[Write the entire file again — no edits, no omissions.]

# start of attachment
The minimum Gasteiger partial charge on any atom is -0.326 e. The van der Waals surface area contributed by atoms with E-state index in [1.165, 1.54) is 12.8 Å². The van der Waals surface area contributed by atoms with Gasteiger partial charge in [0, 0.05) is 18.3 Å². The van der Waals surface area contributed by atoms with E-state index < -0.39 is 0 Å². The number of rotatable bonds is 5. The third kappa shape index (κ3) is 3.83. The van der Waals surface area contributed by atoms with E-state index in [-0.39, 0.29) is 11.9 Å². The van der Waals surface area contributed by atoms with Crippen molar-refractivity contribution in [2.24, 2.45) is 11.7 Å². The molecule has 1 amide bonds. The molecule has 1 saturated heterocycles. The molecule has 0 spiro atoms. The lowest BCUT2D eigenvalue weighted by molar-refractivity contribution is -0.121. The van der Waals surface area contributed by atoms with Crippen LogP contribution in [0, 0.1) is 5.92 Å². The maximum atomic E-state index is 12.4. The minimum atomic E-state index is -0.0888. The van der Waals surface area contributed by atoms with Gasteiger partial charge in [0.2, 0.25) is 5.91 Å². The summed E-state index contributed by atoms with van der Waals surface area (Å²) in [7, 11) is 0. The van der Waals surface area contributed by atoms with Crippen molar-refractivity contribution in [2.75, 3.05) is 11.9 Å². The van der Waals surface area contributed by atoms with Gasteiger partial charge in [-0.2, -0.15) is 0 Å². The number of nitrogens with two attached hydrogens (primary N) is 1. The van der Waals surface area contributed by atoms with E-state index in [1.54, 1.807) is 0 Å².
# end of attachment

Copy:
The minimum Gasteiger partial charge on any atom is -0.326 e. The van der Waals surface area contributed by atoms with E-state index in [1.165, 1.54) is 12.8 Å². The van der Waals surface area contributed by atoms with Gasteiger partial charge in [0, 0.05) is 18.3 Å². The van der Waals surface area contributed by atoms with E-state index < -0.39 is 0 Å². The number of rotatable bonds is 5. The third kappa shape index (κ3) is 3.83. The van der Waals surface area contributed by atoms with E-state index in [-0.39, 0.29) is 11.9 Å². The van der Waals surface area contributed by atoms with Crippen molar-refractivity contribution in [2.24, 2.45) is 11.7 Å². The molecule has 1 amide bonds. The molecule has 1 saturated heterocycles. The molecule has 0 spiro atoms. The lowest BCUT2D eigenvalue weighted by molar-refractivity contribution is -0.121. The van der Waals surface area contributed by atoms with Crippen LogP contribution in [0, 0.1) is 5.92 Å². The maximum atomic E-state index is 12.4. The minimum atomic E-state index is -0.0888. The van der Waals surface area contributed by atoms with Gasteiger partial charge in [0.2, 0.25) is 5.91 Å². The summed E-state index contributed by atoms with van der Waals surface area (Å²) in [7, 11) is 0. The van der Waals surface area contributed by atoms with Crippen molar-refractivity contribution in [2.75, 3.05) is 11.9 Å². The van der Waals surface area contributed by atoms with Gasteiger partial charge in [-0.2, -0.15) is 0 Å². The number of nitrogens with two attached hydrogens (primary N) is 1. The van der Waals surface area contributed by atoms with E-state index in [1.54, 1.807) is 0 Å².